All this is part of a global shift in the changing social contract between science and society. There are increasing pressures on scientists to demonstrate the relevancy of their work, just as there are increasing calls from civil society and governments to have a greater voice in research agenda-setting and practice. These are positive and overdue developments, which demand a deliberative and measured approach from scientists and the science system in general. Unfortunately, the training and established structures and practices of science rarely offer the tools and skills to meet these new demands.  Delegates at the recent Auckland conference on Science Advice to Governments were unequivocal that a business-as-usual model for carrying out science (including its communication) is simply not good enough anymore.

Scientists can and should serve multiple public roles. In doing so, it is important for them to be aware of their societal responsibilities, which include good communication (whether responsively or proactively but always honestly) of both the contribution and limits of their science as well as its relevant context.  Self-aware scientists will be more alert to context and bias: They will know when they may be stepping beyond what the data clearly indicate about the implications of a range of actions; they will recognise when their analysis or advice may be less about the evidence, and more about emphasising one course of action over another.  The latter is rightly the subject of broader societal debate that often reaches beyond scientific knowledge.  But the distinction can be extremely subtle and nearly invisible for anyone who is passionate about their work as, I would hope, most scientists are.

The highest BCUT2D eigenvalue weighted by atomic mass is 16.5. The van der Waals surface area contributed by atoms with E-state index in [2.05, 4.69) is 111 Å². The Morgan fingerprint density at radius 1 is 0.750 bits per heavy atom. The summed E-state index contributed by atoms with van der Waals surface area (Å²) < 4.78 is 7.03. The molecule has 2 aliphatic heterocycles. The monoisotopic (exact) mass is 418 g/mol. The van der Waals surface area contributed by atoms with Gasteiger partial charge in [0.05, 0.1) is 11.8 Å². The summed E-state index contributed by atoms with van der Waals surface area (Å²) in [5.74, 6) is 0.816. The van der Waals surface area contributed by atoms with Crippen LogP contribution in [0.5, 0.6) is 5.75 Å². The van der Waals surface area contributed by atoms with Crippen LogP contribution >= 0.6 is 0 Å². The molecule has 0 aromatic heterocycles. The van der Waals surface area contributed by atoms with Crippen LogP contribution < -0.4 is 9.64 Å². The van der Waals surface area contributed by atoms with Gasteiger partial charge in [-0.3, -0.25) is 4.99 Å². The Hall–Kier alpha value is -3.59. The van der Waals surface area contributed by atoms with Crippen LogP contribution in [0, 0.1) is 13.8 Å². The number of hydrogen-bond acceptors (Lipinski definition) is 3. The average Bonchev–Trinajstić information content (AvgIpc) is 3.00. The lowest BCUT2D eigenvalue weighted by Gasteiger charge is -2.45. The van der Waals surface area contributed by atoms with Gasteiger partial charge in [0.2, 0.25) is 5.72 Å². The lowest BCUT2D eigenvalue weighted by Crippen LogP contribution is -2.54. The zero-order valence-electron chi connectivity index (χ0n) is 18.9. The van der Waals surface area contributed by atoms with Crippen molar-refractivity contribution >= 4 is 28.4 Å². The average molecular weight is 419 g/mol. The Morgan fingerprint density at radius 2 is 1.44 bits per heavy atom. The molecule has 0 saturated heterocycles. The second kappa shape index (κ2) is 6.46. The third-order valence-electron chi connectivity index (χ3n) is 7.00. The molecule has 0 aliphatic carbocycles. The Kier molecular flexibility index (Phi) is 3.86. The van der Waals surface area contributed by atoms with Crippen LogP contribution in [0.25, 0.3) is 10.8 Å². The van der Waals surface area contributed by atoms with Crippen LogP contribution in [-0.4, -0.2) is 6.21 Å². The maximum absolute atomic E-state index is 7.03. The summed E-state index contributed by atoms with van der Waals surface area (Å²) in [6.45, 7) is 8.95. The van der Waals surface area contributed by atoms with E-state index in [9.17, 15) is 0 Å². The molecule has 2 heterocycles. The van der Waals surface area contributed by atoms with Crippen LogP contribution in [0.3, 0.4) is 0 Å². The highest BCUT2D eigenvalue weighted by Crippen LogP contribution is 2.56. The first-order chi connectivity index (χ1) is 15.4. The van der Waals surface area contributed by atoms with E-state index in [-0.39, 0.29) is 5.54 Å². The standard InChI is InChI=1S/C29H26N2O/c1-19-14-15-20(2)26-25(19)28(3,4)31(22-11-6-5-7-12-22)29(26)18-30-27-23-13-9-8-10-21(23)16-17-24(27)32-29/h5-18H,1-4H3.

In today’s world of faster-paced knowledge production and co-production, the science sector needs skills that reach far beyond what has been the traditional basis of its training.